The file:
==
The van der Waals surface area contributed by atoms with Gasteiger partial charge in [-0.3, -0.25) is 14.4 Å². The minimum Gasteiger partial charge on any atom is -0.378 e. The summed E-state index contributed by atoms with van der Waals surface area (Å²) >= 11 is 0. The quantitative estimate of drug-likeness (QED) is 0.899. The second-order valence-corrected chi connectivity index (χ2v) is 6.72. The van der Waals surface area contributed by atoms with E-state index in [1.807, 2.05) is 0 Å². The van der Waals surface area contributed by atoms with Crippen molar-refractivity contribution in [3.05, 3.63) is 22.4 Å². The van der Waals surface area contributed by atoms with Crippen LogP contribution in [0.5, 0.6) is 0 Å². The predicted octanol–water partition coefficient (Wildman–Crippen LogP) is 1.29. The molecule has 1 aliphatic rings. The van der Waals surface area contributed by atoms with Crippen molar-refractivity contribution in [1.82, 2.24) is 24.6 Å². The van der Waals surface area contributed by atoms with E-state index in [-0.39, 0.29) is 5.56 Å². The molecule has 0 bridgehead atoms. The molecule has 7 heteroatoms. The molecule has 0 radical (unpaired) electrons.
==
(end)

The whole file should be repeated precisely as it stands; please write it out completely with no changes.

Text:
The van der Waals surface area contributed by atoms with Gasteiger partial charge in [-0.3, -0.25) is 14.4 Å². The minimum Gasteiger partial charge on any atom is -0.378 e. The summed E-state index contributed by atoms with van der Waals surface area (Å²) >= 11 is 0. The quantitative estimate of drug-likeness (QED) is 0.899. The second-order valence-corrected chi connectivity index (χ2v) is 6.72. The van der Waals surface area contributed by atoms with E-state index in [1.807, 2.05) is 0 Å². The van der Waals surface area contributed by atoms with Crippen molar-refractivity contribution in [3.05, 3.63) is 22.4 Å². The van der Waals surface area contributed by atoms with Crippen LogP contribution in [0.5, 0.6) is 0 Å². The predicted octanol–water partition coefficient (Wildman–Crippen LogP) is 1.29. The molecule has 1 aliphatic rings. The van der Waals surface area contributed by atoms with Crippen molar-refractivity contribution in [1.82, 2.24) is 24.6 Å². The van der Waals surface area contributed by atoms with E-state index in [-0.39, 0.29) is 5.56 Å². The molecule has 0 bridgehead atoms. The molecule has 7 heteroatoms. The molecule has 0 radical (unpaired) electrons.